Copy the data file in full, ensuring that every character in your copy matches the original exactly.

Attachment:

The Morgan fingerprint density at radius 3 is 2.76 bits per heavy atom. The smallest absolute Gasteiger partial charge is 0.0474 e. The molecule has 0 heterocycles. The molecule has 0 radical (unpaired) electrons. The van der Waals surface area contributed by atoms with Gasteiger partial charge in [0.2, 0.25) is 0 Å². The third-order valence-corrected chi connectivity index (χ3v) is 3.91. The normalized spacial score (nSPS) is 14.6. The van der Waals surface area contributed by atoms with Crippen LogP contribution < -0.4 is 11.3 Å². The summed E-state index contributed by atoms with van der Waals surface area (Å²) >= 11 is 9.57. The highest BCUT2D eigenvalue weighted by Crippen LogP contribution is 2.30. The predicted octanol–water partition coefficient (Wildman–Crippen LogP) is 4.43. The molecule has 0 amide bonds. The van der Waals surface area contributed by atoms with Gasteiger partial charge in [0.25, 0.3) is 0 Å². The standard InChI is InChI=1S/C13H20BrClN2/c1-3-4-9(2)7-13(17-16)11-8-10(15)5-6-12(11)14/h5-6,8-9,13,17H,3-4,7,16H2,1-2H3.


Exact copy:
The Morgan fingerprint density at radius 3 is 2.76 bits per heavy atom. The smallest absolute Gasteiger partial charge is 0.0474 e. The molecule has 0 heterocycles. The molecule has 0 radical (unpaired) electrons. The van der Waals surface area contributed by atoms with Gasteiger partial charge in [0.2, 0.25) is 0 Å². The third-order valence-corrected chi connectivity index (χ3v) is 3.91. The normalized spacial score (nSPS) is 14.6. The van der Waals surface area contributed by atoms with Crippen LogP contribution < -0.4 is 11.3 Å². The summed E-state index contributed by atoms with van der Waals surface area (Å²) >= 11 is 9.57. The highest BCUT2D eigenvalue weighted by Crippen LogP contribution is 2.30. The predicted octanol–water partition coefficient (Wildman–Crippen LogP) is 4.43. The molecule has 0 amide bonds. The van der Waals surface area contributed by atoms with Gasteiger partial charge in [0.25, 0.3) is 0 Å². The standard InChI is InChI=1S/C13H20BrClN2/c1-3-4-9(2)7-13(17-16)11-8-10(15)5-6-12(11)14/h5-6,8-9,13,17H,3-4,7,16H2,1-2H3.